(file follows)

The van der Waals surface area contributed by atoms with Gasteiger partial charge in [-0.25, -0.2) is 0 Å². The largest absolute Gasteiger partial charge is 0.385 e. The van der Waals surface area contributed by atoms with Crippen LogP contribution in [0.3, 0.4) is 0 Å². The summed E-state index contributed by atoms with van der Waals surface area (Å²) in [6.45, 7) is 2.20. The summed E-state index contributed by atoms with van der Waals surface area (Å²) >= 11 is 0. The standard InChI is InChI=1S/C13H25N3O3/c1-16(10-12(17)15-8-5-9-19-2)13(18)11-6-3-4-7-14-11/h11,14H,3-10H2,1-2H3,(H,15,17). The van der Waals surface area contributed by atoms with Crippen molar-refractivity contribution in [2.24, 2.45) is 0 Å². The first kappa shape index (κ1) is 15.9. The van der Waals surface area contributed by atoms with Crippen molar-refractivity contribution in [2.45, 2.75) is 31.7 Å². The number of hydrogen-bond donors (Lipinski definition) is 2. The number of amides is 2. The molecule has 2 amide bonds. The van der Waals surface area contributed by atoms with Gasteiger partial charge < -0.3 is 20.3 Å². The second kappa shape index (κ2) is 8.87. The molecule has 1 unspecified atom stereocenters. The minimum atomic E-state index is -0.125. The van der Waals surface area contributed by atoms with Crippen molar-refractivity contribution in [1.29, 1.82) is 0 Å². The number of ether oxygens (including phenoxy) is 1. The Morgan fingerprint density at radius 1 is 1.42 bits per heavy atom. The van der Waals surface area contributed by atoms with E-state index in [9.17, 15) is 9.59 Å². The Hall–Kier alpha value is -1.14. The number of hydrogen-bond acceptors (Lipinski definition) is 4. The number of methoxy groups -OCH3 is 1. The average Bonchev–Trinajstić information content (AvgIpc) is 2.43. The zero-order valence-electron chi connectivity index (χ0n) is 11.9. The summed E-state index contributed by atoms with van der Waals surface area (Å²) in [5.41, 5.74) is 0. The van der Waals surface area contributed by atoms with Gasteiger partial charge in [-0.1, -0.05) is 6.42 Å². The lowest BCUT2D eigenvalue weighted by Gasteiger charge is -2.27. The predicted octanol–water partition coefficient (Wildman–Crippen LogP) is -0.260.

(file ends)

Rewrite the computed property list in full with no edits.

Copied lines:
The van der Waals surface area contributed by atoms with Gasteiger partial charge in [-0.25, -0.2) is 0 Å². The largest absolute Gasteiger partial charge is 0.385 e. The van der Waals surface area contributed by atoms with Crippen LogP contribution in [0.3, 0.4) is 0 Å². The summed E-state index contributed by atoms with van der Waals surface area (Å²) in [6.45, 7) is 2.20. The summed E-state index contributed by atoms with van der Waals surface area (Å²) >= 11 is 0. The standard InChI is InChI=1S/C13H25N3O3/c1-16(10-12(17)15-8-5-9-19-2)13(18)11-6-3-4-7-14-11/h11,14H,3-10H2,1-2H3,(H,15,17). The van der Waals surface area contributed by atoms with Crippen molar-refractivity contribution in [2.24, 2.45) is 0 Å². The first kappa shape index (κ1) is 15.9. The van der Waals surface area contributed by atoms with Crippen molar-refractivity contribution in [2.45, 2.75) is 31.7 Å². The number of hydrogen-bond donors (Lipinski definition) is 2. The number of amides is 2. The molecule has 2 amide bonds. The van der Waals surface area contributed by atoms with Gasteiger partial charge < -0.3 is 20.3 Å². The second kappa shape index (κ2) is 8.87. The molecule has 1 unspecified atom stereocenters. The minimum atomic E-state index is -0.125. The van der Waals surface area contributed by atoms with Crippen molar-refractivity contribution in [1.29, 1.82) is 0 Å². The number of ether oxygens (including phenoxy) is 1. The Morgan fingerprint density at radius 1 is 1.42 bits per heavy atom. The van der Waals surface area contributed by atoms with E-state index in [9.17, 15) is 9.59 Å². The Hall–Kier alpha value is -1.14. The number of hydrogen-bond acceptors (Lipinski definition) is 4. The number of methoxy groups -OCH3 is 1. The average Bonchev–Trinajstić information content (AvgIpc) is 2.43. The zero-order valence-electron chi connectivity index (χ0n) is 11.9. The summed E-state index contributed by atoms with van der Waals surface area (Å²) in [5.41, 5.74) is 0. The van der Waals surface area contributed by atoms with Gasteiger partial charge in [-0.1, -0.05) is 6.42 Å². The lowest BCUT2D eigenvalue weighted by Gasteiger charge is -2.27. The predicted octanol–water partition coefficient (Wildman–Crippen LogP) is -0.260.